But, she inferred, Gutkind may have been blinkered when it came to steering the organization through a period that was testing its capacity to the breaking point. When I asked if Creative Nonfiction’s Board of Trustees offered oversight as the situation deteriorated, Champagne observed, “I know Lee Gutkind is the progenitor of the magazine, and I feel that the public explanation of what went down seemed disingenuous and to leave out a lot of context. There was no vision of the future in his letter to readers, either, which was equally disconcerting.”
Will all of the remaining players simply walk away from the smoking ruins of this prestigious foundation and its journal? That has yet to be decided. Literary magazines are judged by a subjective criterion known as “cultural worth,” and all of the faculty I spoke to seemed to feel that Creative Nonfiction was absolutely worth saving—even if it’s just the literary magazine, and not the workshops, that survives.
But at present, Creative Nonfiction’s fate remains up in the air. As Champagne observed, “It would be great for the magazine to come back, because it offered me so much in the past decade and a half of my reading life. And yet, it feels like the people who made the magazine so wonderful are gone now, so what would it look like in the future? I’d love to hold a new issue of the magazine in my hands, but that’s probably just nostalgia talking.”
Creative Nonfiction is Not Alone
It’s hard not to think that the demand for online writing courses is receding as students also recalibrate their post-pandemic lives. On February 14, 2023—Valentine’s Day, no less—Catapult, an indie publishing company located in New York City, which offered an extensive roster of writing courses in both fiction and nonfiction, abruptly announced that it, too, was canceling all of its course offerings.
As a longtime Catapult student of both writing forms, I was shocked to receive this email from Director of Programs Colin Drohan:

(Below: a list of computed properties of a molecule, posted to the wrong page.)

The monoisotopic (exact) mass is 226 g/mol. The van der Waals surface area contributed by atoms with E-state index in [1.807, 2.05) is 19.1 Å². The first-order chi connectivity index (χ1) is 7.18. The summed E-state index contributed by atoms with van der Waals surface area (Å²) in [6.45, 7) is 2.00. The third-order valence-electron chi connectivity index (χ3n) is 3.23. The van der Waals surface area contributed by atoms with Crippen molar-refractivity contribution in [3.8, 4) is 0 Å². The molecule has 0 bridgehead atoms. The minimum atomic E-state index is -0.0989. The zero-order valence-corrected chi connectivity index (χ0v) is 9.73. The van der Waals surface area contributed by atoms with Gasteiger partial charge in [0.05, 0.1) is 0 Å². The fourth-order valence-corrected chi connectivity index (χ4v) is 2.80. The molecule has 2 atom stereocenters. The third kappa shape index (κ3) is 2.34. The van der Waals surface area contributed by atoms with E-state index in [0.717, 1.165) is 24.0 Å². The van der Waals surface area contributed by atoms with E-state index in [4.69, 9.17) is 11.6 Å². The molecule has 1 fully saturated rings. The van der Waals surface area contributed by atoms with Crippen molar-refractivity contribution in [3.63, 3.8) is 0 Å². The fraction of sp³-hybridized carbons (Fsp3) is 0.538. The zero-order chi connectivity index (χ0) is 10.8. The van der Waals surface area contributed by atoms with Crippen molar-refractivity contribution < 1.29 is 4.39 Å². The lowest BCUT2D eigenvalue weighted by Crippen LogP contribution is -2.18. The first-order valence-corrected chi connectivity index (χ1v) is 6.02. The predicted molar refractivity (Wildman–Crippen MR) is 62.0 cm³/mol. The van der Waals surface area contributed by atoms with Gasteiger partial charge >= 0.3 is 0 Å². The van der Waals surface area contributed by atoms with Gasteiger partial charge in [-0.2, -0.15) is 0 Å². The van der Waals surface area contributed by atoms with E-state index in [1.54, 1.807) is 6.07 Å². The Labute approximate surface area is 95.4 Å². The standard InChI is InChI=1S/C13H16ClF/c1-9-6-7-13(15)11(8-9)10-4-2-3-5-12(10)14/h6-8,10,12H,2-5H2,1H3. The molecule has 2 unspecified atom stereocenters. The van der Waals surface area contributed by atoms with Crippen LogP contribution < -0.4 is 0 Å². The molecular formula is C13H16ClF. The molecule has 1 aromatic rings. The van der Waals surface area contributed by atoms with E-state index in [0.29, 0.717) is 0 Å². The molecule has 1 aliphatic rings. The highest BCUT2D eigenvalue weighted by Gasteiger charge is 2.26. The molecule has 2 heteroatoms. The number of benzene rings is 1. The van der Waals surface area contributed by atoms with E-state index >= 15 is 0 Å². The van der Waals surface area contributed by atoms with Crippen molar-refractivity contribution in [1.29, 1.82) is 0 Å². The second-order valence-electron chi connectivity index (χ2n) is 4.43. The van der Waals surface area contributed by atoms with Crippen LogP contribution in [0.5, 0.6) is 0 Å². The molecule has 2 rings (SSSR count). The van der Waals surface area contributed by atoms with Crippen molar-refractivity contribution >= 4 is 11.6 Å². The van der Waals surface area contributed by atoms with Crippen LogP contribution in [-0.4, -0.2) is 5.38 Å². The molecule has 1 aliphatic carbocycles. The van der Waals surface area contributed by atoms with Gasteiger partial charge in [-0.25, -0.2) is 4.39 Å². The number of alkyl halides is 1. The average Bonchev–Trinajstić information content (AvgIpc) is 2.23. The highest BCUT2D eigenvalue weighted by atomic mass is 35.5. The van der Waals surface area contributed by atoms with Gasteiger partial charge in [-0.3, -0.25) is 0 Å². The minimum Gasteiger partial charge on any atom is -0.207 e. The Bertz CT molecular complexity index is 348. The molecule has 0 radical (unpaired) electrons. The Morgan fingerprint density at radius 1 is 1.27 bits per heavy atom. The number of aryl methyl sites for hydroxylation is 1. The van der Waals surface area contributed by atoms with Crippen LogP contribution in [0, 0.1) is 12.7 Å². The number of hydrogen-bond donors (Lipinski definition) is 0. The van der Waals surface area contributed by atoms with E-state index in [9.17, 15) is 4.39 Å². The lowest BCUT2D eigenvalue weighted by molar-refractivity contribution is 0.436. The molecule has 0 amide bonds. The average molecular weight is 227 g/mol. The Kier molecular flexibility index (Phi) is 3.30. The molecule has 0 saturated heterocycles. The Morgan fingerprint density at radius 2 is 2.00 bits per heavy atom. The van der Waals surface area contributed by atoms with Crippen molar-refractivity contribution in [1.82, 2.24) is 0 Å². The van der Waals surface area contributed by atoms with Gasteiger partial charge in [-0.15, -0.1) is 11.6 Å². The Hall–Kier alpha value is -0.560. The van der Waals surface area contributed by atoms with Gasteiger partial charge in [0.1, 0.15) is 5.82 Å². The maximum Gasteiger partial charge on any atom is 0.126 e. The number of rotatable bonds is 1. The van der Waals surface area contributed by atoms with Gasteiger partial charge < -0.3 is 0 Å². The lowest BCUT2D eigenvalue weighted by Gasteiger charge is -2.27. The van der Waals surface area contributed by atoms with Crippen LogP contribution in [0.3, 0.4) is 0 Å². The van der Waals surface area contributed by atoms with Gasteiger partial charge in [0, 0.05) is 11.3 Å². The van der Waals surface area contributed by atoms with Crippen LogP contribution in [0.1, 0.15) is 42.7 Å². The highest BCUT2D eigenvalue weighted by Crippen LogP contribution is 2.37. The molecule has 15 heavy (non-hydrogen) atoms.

Today, Catapult announced a restructuring plan, and the writing program will not be starting any new courses. This does not affect your class, which will continue and wrap up as scheduled.
I’m so sorry to share this unfortunate news about our program with you, but our entire team is wishing you the best on your writing journey long after your class ends and we’ll be continuing to root for you.
With hundreds more writing teachers scrambling to figure out how to keep their classes going without Catapult’s robust marketing platform, it may seem like it’s harder than ever to make a living as a writer. But as Creative Nonfiction’s backstory suggests, this isn’t a new problem. Writers being underpaid and working odd jobs to make a living has always been an issue. Harper Lee was an airline reservation clerk. George Orwell worked for the Imperial Police in Burma. F. Scott Fitzgerald wrote The Great Gatsby, but he also cranked out short stories for popular magazines that he himself despised, as well as an advertising campaign for the Muscatine Steam Laundry in Muscatine, Iowa, “We keep you clean in Muscatine.”
In other words, making a living as a writer is hard: it should be no surprise that the institutions that support writing offer piecework that their employees both need and resent. If Creative Nonfiction has gone dark for good, the miracle may be that it lasted as long as it did.
Vicky Oliver earned her New School MFA degree in Creative Writing (Fiction) in 2022. An active Brown University alumna, Vicky Oliver has written six career “how to” books, including Bad Bosses, Crazy Coworkers, and Other Office Idiots (Sourcebooks), and twelve personal narrative essays, four in anthologies. She reads for LIT magazine, the Journal of the New School Masters of Fine Arts in Creative Writing program.